In the late 1800’s, Joseph Tiberus Goode purchased some land in Chesterfield County, Virginia where he began establishing his farm. During the time that Joseph Tiberus Goode farmed the land, he raised sheep and grew tobacco and vegetables. When it was time to sell the goods produced on the farm, the mule was hitched to the farm wagon and the products were taken to market in Richmond. Joe T, as family members and friends knew him, continued to farm the land until his health no longer permitted it.

After his death, the farming ceased until the current owners, Clyde and Kathryn Goode began growing a small family vegetable garden, which seemed to grow larger in size each year. In 1978, the current owners built a home on the land and began seeking ways to make the land once again productive. After noticing numerous native blueberries growing in the surrounding woods and after visiting several U-pick blueberry farms, the family decided to begin growing blueberries for the U-pick market. In the 1980’s, the first blueberry plants were established, and the direct marketing aspect of the business began. Keeping with tradition, fresh, farm vegetables were also grown for the public. As Clyde and Kathryn began their U-pick blueberry farm, their three children joined in the “fun” of planting thousands of blueberry plants by hand, pulling weeds, pruning each blueberry plant, and picking blueberry after blueberry. Somehow or other, each of their grown children have continued to be a part of the family farm. Kimberly helps with maintaining the mailing list.  David began working full time in 1999 and helps manage the greenhouses.  Jonathan started full time in 2000 and he too helps with the management of the farm.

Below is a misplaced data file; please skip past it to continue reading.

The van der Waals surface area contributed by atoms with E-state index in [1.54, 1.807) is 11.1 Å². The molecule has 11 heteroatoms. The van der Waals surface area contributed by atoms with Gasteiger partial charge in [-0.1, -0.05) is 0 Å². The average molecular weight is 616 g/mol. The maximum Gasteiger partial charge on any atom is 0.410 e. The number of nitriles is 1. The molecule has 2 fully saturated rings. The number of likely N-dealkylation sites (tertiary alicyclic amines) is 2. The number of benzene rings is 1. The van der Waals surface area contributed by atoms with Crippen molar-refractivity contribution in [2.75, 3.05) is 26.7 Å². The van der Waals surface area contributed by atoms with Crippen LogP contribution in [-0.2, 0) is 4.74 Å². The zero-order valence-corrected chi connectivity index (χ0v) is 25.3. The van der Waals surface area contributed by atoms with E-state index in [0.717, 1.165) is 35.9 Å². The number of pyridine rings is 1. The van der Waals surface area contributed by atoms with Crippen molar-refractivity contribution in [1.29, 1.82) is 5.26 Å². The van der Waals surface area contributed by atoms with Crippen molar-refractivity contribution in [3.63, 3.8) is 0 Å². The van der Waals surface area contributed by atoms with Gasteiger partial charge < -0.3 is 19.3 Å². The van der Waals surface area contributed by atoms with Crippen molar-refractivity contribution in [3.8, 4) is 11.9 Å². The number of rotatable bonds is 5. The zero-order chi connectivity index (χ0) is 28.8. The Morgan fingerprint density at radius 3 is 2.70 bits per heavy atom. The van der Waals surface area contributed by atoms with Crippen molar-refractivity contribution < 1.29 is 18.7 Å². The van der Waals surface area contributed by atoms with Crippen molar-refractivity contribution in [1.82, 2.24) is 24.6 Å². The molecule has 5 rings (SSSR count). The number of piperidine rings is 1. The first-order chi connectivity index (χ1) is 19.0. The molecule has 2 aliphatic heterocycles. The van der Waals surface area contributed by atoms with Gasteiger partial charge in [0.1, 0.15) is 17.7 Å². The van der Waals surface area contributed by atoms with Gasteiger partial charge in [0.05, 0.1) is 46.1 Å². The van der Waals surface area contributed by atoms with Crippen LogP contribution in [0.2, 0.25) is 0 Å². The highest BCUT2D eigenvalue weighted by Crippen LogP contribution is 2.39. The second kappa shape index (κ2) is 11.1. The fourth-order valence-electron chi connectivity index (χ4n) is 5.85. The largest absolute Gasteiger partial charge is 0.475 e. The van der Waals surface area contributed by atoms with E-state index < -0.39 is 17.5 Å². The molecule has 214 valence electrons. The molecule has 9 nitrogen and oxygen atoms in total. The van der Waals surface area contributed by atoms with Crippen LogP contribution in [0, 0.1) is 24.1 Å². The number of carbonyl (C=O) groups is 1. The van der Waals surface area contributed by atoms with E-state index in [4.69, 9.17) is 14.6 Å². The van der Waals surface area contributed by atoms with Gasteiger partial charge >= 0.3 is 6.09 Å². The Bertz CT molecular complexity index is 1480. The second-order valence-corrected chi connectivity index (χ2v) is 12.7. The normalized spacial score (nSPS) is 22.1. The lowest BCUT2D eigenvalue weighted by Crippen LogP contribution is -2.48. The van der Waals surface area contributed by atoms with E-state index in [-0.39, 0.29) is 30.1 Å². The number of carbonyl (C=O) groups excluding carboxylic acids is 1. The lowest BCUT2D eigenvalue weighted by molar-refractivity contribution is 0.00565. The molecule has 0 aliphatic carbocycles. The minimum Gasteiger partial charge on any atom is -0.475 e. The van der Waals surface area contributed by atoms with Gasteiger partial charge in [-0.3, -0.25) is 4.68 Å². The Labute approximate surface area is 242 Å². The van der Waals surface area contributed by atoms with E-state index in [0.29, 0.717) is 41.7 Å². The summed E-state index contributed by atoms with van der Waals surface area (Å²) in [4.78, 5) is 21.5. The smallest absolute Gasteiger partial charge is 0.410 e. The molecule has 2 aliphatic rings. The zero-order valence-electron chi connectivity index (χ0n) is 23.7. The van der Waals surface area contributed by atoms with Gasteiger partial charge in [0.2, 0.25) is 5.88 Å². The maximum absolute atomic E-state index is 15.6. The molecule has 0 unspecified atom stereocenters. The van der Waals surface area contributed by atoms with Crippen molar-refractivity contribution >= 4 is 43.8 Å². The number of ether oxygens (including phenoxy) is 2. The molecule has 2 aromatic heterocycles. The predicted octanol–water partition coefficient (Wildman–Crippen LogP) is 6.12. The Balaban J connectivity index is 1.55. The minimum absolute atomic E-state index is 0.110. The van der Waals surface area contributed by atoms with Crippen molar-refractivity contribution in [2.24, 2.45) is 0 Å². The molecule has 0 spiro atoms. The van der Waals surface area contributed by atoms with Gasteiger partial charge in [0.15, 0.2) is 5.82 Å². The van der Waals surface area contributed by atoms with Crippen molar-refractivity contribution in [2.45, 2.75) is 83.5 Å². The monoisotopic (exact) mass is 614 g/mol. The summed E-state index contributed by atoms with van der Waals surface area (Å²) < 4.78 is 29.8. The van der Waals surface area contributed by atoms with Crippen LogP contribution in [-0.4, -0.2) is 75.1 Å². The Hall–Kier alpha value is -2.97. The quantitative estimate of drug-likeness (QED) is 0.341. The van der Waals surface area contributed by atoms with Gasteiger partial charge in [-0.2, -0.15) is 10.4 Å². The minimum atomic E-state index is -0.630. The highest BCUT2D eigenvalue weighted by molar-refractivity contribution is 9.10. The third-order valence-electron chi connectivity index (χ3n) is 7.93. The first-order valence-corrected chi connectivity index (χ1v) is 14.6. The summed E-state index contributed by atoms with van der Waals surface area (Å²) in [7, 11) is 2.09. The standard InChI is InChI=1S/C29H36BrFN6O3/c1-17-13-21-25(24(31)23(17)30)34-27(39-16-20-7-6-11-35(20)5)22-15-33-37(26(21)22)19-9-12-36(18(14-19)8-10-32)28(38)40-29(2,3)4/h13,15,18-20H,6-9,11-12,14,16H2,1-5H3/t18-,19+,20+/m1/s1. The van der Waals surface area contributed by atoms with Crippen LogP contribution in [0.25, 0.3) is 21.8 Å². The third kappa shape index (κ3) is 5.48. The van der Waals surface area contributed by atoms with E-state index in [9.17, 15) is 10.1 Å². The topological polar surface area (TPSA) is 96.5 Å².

Each year, the family looks for ways to improve what they grow and how they grow it. As the years have passed, the business has been expanded to include greenhouses that supply the public with quality grown plants during the spring and fall of the year. In 1997, the first greenhouse was built, and each year more greenhouses have been added to help meet the growing demand.

Land is a precious natural resource and the Goode family works hard to preserve that resource. Agricultural and forestry practices on the farm are compliant with Best Management Practices (BMB) established by the state of Virginia.

Times have changed. No longer are products taken by mule; instead, the public comes to the farm. Farmers can no longer be dependent on rain to supply the needed water for crops; instead, rows upon rows on drip irrigation supply the much-needed water to the blueberry plants and the vegetables. As this farm continues to seek ways to meet the growing demands, the family will always be committed to maintaining the quality that the people in the area have come to expect from Swift Creek Berry Farm.

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